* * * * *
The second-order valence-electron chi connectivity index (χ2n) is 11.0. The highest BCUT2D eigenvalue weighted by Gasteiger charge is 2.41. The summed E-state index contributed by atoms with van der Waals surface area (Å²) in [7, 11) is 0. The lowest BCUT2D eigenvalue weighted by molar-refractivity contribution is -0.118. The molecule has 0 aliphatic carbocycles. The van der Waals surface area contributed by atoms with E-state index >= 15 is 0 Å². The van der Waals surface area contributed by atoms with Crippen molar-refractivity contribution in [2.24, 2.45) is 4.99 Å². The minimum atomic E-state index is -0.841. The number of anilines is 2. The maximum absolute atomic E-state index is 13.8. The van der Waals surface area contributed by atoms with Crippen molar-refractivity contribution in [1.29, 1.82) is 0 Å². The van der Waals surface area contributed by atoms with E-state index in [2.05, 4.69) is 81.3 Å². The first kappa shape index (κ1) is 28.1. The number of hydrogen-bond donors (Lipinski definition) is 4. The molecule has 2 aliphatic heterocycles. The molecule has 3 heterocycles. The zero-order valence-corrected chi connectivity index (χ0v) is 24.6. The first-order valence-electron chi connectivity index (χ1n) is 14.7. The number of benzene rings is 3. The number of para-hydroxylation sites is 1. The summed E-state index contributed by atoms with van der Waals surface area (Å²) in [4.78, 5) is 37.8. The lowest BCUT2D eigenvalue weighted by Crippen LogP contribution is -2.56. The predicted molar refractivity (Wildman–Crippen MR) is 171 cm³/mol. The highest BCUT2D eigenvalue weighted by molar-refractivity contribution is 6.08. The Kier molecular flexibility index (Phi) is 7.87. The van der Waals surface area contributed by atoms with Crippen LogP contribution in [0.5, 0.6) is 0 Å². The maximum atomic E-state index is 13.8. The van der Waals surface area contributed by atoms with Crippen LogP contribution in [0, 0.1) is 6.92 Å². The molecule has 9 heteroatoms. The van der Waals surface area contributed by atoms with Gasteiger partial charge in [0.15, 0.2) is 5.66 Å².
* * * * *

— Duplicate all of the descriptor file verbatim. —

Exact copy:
The second-order valence-electron chi connectivity index (χ2n) is 11.0. The highest BCUT2D eigenvalue weighted by Gasteiger charge is 2.41. The summed E-state index contributed by atoms with van der Waals surface area (Å²) in [7, 11) is 0. The lowest BCUT2D eigenvalue weighted by molar-refractivity contribution is -0.118. The molecule has 0 aliphatic carbocycles. The van der Waals surface area contributed by atoms with E-state index >= 15 is 0 Å². The van der Waals surface area contributed by atoms with Crippen molar-refractivity contribution in [2.24, 2.45) is 4.99 Å². The minimum atomic E-state index is -0.841. The number of anilines is 2. The maximum absolute atomic E-state index is 13.8. The van der Waals surface area contributed by atoms with Crippen molar-refractivity contribution in [1.29, 1.82) is 0 Å². The van der Waals surface area contributed by atoms with E-state index in [2.05, 4.69) is 81.3 Å². The first kappa shape index (κ1) is 28.1. The number of hydrogen-bond donors (Lipinski definition) is 4. The molecule has 2 aliphatic heterocycles. The molecule has 3 heterocycles. The zero-order valence-corrected chi connectivity index (χ0v) is 24.6. The first-order valence-electron chi connectivity index (χ1n) is 14.7. The number of benzene rings is 3. The number of para-hydroxylation sites is 1. The summed E-state index contributed by atoms with van der Waals surface area (Å²) in [4.78, 5) is 37.8. The lowest BCUT2D eigenvalue weighted by Crippen LogP contribution is -2.56. The predicted molar refractivity (Wildman–Crippen MR) is 171 cm³/mol. The highest BCUT2D eigenvalue weighted by molar-refractivity contribution is 6.08. The Kier molecular flexibility index (Phi) is 7.87. The van der Waals surface area contributed by atoms with Crippen LogP contribution in [0.5, 0.6) is 0 Å². The maximum atomic E-state index is 13.8. The van der Waals surface area contributed by atoms with Crippen LogP contribution in [0, 0.1) is 6.92 Å². The molecule has 9 heteroatoms. The van der Waals surface area contributed by atoms with Gasteiger partial charge in [0.15, 0.2) is 5.66 Å².